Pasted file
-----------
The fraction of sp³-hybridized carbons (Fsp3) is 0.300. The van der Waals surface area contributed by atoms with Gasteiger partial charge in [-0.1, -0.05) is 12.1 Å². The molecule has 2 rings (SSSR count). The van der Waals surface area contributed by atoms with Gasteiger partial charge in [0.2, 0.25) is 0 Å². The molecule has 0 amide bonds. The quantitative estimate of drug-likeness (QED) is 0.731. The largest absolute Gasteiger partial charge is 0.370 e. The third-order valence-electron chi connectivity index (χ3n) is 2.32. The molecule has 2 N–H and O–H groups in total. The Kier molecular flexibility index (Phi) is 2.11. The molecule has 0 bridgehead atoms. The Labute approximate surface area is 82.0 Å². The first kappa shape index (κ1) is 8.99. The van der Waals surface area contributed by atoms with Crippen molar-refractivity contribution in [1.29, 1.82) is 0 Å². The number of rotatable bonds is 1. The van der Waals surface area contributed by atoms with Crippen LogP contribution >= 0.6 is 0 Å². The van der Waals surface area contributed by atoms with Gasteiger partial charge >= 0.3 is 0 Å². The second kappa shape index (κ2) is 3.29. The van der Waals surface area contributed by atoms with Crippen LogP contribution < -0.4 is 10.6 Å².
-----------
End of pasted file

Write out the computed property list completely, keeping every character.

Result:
The fraction of sp³-hybridized carbons (Fsp3) is 0.300. The van der Waals surface area contributed by atoms with Gasteiger partial charge in [-0.1, -0.05) is 12.1 Å². The molecule has 2 rings (SSSR count). The van der Waals surface area contributed by atoms with Gasteiger partial charge in [0.2, 0.25) is 0 Å². The molecule has 0 amide bonds. The quantitative estimate of drug-likeness (QED) is 0.731. The largest absolute Gasteiger partial charge is 0.370 e. The third-order valence-electron chi connectivity index (χ3n) is 2.32. The molecule has 2 N–H and O–H groups in total. The Kier molecular flexibility index (Phi) is 2.11. The molecule has 0 bridgehead atoms. The Labute approximate surface area is 82.0 Å². The first kappa shape index (κ1) is 8.99. The van der Waals surface area contributed by atoms with Crippen molar-refractivity contribution in [1.29, 1.82) is 0 Å². The number of rotatable bonds is 1. The van der Waals surface area contributed by atoms with Crippen LogP contribution >= 0.6 is 0 Å². The van der Waals surface area contributed by atoms with Gasteiger partial charge >= 0.3 is 0 Å². The second kappa shape index (κ2) is 3.29. The van der Waals surface area contributed by atoms with Crippen LogP contribution < -0.4 is 10.6 Å².